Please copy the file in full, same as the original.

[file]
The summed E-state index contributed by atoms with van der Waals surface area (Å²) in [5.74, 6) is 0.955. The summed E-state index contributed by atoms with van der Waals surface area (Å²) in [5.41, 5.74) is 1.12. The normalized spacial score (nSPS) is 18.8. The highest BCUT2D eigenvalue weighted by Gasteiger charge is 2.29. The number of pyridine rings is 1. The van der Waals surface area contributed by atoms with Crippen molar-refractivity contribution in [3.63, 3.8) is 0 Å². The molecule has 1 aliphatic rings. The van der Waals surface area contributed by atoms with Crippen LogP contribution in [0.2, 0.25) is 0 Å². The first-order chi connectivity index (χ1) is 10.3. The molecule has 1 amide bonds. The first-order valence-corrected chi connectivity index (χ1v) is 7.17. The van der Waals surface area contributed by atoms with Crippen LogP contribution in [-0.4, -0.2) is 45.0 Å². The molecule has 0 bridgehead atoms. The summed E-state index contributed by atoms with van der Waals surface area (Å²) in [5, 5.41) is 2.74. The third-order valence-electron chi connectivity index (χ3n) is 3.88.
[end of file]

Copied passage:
The summed E-state index contributed by atoms with van der Waals surface area (Å²) in [5.74, 6) is 0.955. The summed E-state index contributed by atoms with van der Waals surface area (Å²) in [5.41, 5.74) is 1.12. The normalized spacial score (nSPS) is 18.8. The highest BCUT2D eigenvalue weighted by Gasteiger charge is 2.29. The number of pyridine rings is 1. The van der Waals surface area contributed by atoms with Crippen molar-refractivity contribution in [3.63, 3.8) is 0 Å². The molecule has 1 aliphatic rings. The van der Waals surface area contributed by atoms with Crippen LogP contribution in [0.2, 0.25) is 0 Å². The first-order chi connectivity index (χ1) is 10.3. The molecule has 1 amide bonds. The first-order valence-corrected chi connectivity index (χ1v) is 7.17. The van der Waals surface area contributed by atoms with Crippen LogP contribution in [-0.4, -0.2) is 45.0 Å². The molecule has 0 bridgehead atoms. The summed E-state index contributed by atoms with van der Waals surface area (Å²) in [5, 5.41) is 2.74. The third-order valence-electron chi connectivity index (χ3n) is 3.88.